This fifth volume of the Middle Works contains Ethics by John Dewey and his former colleague at the University of Michigan, James H. Tufts, which appeared as one of the last in the Holt American Science series of textbooks. Within some six months after publication, Ethics was adopted as a textbook by thirty colleges. The book continued to be extremely popular and widely used, and was reprinted twenty-five times before both authors completely revised their respective parts for the new 1932 edition.
Up to the time Ethics was published, Dewey’s approach to ethics was known primarily from two short publications that were developed for use by his classes at the University of Michigan: Outlines of a Critical Theory of Ethics (1891) and The Study of Ethics: A Syllabus (1894). Charles Stevenson notes in his Introduction to the present edition that Ethics afforded Dewey an opportunity to preserve and enrich the content of those earlier works and at the same time to expound his position in a more systematic manner.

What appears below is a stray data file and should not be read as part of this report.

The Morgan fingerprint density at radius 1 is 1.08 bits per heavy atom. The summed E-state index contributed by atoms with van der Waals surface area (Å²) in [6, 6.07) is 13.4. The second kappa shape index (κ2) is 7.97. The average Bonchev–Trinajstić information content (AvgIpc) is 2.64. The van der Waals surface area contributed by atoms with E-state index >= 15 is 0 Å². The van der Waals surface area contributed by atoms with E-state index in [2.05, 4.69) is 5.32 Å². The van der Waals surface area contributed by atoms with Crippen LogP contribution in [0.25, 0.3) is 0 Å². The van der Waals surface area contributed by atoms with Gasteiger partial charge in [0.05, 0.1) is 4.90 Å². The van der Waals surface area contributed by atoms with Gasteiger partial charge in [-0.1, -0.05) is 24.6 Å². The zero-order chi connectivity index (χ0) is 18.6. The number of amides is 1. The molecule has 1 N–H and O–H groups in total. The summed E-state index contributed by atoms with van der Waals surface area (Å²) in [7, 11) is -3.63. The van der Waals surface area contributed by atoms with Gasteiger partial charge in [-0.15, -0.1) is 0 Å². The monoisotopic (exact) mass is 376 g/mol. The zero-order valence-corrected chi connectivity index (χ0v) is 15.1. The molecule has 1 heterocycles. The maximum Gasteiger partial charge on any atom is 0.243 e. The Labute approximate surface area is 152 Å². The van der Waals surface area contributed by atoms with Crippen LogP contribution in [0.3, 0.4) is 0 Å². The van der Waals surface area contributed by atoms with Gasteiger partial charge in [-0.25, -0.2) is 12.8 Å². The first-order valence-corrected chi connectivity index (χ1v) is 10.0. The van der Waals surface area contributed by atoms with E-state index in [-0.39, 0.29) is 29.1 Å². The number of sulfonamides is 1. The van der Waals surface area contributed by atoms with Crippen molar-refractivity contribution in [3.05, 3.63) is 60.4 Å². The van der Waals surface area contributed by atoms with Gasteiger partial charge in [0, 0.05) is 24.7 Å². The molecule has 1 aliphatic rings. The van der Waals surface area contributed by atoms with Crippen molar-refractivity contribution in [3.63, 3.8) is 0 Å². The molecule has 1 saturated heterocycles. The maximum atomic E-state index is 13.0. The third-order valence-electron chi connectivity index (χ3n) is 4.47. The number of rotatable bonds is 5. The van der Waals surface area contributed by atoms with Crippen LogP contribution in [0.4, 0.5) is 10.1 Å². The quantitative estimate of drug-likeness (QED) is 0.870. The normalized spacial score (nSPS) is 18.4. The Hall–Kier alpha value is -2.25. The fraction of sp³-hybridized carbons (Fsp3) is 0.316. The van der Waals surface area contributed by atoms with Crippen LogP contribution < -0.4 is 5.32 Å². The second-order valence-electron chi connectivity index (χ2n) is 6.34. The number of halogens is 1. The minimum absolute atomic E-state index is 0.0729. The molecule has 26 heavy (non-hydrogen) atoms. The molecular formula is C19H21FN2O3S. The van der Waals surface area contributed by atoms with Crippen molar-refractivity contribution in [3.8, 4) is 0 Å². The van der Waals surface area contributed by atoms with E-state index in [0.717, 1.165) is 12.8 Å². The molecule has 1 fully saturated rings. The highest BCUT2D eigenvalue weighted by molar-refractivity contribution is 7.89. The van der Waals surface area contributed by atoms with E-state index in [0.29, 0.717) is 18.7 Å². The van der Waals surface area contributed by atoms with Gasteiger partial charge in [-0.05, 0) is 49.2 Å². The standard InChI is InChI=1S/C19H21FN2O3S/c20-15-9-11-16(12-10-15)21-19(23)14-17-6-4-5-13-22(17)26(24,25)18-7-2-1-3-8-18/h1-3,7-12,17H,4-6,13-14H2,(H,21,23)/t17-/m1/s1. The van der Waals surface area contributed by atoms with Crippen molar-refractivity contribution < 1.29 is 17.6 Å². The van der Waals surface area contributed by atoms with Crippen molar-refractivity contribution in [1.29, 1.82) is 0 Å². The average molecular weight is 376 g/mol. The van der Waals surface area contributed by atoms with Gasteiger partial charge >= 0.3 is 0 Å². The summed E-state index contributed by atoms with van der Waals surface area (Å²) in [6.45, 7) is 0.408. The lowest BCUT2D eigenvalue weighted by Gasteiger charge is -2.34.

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Charles Stevenson is Professor of Philosophy at the University of Michigan. Among his best-known works are Facts and Values and Ethics and Language.Review:
“It makes the study of ethics appear practical, vital, pertinent to affairs, capable of contributing to the settlement of problems that contemporary mankind is really in doubt about. This is not only a great virtue but also a curiously rare one, in this class of books.”—Arthur O. Lovejoy, American Journal of Theology
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